Ray Carney owns a furniture store in Harlem and lives in a tiny apartment across from the subway tracks with his pregnant wife Elizabeth and their kid. Carney is doing well for himself and his business is legitimate, but he has deep roots in the crime world. These come from his father, who used to be a full-time petty criminal, and his cousin Freddie, who does the same and has a long history of getting Carney in trouble. And some things never change. With one kid at home and another on the way, it’s easy for Carney to start dabbling in things slightly less legit than selling sofas, so he moves stolen goods for Freddie from time to time.
When Freddie lands in a crew planning to rob the Hotel Theresa, known as “the Waldorf of Harlem,” he brings in Carney to move some of the stolen goods. Nothing about the job goes as planned, but Carney soon finds himself regularly working with the crooked cops, gangsters, thieves, and other lowlifes that make up Harlem’s underworld. However, his dream of being a successful businessman — one who has nothing to do with the world his father lived in — is always there. Unfortunately, his need for cash is bigger than his desire for legitimacy, so Carney gets involved in more jobs and eventually becomes the leader of one when he exacts revenge on a powerful banker who conned him, an event that opened Carney’s eyes and showed him how high corruption goes in New York City.
Harlem Shuffle is many things. On the surface, it is a crime novel with a family saga at its core. However, as readers have come to expect from Whitehead, the narrative is also an exploration of race and power dynamics that coexists with a story about the eternal battle between ethics and need whenever money enters the equation.
The first standout element in this novel is its structure. More than a classic narrative with an inciting incident, Whitehead wrote what feels like three or four novellas seamlessly woven together by the same characters, with Carney always the epicenter. After the Hotel Theresa job, what felt like the main problem of the story quickly morphs into something else — the aftermath and a new job — and then eventually turns into something entirely new. These ongoing shifts keep the story moving forward at all times and allow the characters to become more important than whatever is happening at the moment.
Ray Carney is a memorable character whose struggles are universal even if his reasons for doing what he does are unique. Whitehead crafted a character who delves into crime simply because he wants a better life. For Carney, hurting others is never the point; he simply knows that doing bad things can help him do the good things he wants to do and achieve the upward social mobility he’s always craved:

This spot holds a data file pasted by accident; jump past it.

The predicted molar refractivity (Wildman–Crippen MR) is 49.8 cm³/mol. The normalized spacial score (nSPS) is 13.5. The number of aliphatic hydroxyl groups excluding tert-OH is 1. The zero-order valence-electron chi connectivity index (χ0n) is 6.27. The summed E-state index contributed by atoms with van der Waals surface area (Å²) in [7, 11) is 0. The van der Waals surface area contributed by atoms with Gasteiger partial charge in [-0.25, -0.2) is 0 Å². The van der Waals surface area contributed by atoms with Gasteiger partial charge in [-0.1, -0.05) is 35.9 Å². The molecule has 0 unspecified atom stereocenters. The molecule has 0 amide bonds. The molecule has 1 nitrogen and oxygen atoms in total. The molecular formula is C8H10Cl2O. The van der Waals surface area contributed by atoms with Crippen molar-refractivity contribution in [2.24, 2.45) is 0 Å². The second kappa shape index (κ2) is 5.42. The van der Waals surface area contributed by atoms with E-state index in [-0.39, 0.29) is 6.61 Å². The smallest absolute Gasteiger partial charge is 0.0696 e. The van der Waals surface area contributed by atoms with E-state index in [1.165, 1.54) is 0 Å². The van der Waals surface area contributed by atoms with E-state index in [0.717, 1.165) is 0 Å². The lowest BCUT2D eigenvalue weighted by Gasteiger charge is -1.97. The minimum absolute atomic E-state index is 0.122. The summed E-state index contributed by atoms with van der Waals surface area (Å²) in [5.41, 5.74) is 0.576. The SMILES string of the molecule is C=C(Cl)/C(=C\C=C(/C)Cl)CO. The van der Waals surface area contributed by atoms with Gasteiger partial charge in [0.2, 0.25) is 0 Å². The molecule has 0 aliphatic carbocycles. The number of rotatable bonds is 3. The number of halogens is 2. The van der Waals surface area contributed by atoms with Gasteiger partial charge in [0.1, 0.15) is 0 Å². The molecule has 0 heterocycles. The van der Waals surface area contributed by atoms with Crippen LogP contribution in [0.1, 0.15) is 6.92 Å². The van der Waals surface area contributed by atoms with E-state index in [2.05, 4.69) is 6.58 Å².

The apartment door caught on the chain — only Alma latched it when he was out — and he had to knock to be let into his own home. A crook in the morning and this lady at night. He waited. The strange couple next door had left a bag of something foul outside their door and the marks and grime in the hallways stood out more than usual. Sometimes the train rumble moved through steel struts and concrete and into the building and he felt it in his feet, like now. How had he subjected his wife and child to this place for all this time?
As with most of Whitehead’s oeuvre, Harlem Shuffle is painfully accurate and wonderfully unapologetic in its presentation of racism. From the differences Carney observes in the way white people navigate the world to a cop shooting a black kid and emerging from the aftermath unscathed, this novel presents racial tension as it was at the beginning of the 1960s, a time that is by no means ancient history. However, there are also plenty of instances of black excellence — the list of amazing musicians alone deserves a separate essay — and the kind of writing that celebrates the resilience of black folks and the way they learned to operate in a country that never welcomed them. Elizabeth works for a travel agency that caters to black people, and a description of a map in her office perfectly encapsulates this:
On the wall at Elizabeth’s office they had a map of the United States and the Caribbean with pins and red marker to indicate the cities and towns and routes that Black Star promoted. Stay on the path and you’ll be safe, eat in peace, sleep in peace, breathe in peace; stray and beware. Work together and we can subvert their evil order. It was a map of the black nation inside the white world, part of the bigger thing but its own self, independent, with its own constitution. If we didn’t help one another we’d be lost out there.
Harlem Shuffle is memorable because of the way it brings together a family saga, a heist novel, and a superb, meticulously researched depiction of street life in 1960s Harlem. However, Ray Carney is what most readers will remember the most. He is a normal man who ends up involved in some very peculiar situations while trying to change his life, and in that he resembles every person who has ever done so, which means his victories are like ours, and so are his failures: “The mistake was to believe he’d become someone else. That the circumstances that shaped him had been otherwise, or that to outrun those circumstance was as easy as moving to a better building or learning to speak right.”
Colson Whitehead is an outstanding chronicler of our times who also has a knack for bringing the past to the page with incredible clarity, and Harlem Shuffle proves that once again.
Gabino Iglesias is the author of Coyote Songs (2018) and Zero Saints (2015).